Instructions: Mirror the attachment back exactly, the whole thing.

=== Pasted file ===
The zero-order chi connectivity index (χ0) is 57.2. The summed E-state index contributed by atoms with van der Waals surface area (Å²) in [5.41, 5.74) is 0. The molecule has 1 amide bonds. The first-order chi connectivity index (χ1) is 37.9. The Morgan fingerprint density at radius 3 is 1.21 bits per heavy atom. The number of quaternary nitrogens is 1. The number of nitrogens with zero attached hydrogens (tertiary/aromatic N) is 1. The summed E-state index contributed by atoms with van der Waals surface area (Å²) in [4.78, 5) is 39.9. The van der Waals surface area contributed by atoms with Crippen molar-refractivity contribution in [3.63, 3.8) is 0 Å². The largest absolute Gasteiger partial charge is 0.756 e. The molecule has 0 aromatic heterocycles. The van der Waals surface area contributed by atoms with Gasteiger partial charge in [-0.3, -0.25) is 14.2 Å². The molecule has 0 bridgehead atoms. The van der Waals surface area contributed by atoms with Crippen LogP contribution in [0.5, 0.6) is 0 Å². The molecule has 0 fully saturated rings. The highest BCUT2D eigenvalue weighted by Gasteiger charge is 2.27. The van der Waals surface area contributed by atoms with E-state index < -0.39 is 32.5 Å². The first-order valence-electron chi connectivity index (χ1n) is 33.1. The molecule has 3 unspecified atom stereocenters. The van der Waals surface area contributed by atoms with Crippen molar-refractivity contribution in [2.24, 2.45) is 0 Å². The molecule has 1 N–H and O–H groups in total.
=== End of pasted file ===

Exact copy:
The zero-order chi connectivity index (χ0) is 57.2. The summed E-state index contributed by atoms with van der Waals surface area (Å²) in [5.41, 5.74) is 0. The molecule has 1 amide bonds. The first-order chi connectivity index (χ1) is 37.9. The Morgan fingerprint density at radius 3 is 1.21 bits per heavy atom. The number of quaternary nitrogens is 1. The number of nitrogens with zero attached hydrogens (tertiary/aromatic N) is 1. The summed E-state index contributed by atoms with van der Waals surface area (Å²) in [4.78, 5) is 39.9. The van der Waals surface area contributed by atoms with Crippen molar-refractivity contribution in [3.63, 3.8) is 0 Å². The largest absolute Gasteiger partial charge is 0.756 e. The molecule has 0 aromatic heterocycles. The van der Waals surface area contributed by atoms with Gasteiger partial charge in [-0.3, -0.25) is 14.2 Å². The molecule has 0 bridgehead atoms. The van der Waals surface area contributed by atoms with Crippen LogP contribution in [0.5, 0.6) is 0 Å². The molecule has 0 fully saturated rings. The highest BCUT2D eigenvalue weighted by Gasteiger charge is 2.27. The van der Waals surface area contributed by atoms with E-state index < -0.39 is 32.5 Å². The first-order valence-electron chi connectivity index (χ1n) is 33.1. The molecule has 3 unspecified atom stereocenters. The van der Waals surface area contributed by atoms with Crippen molar-refractivity contribution in [2.24, 2.45) is 0 Å². The molecule has 1 N–H and O–H groups in total.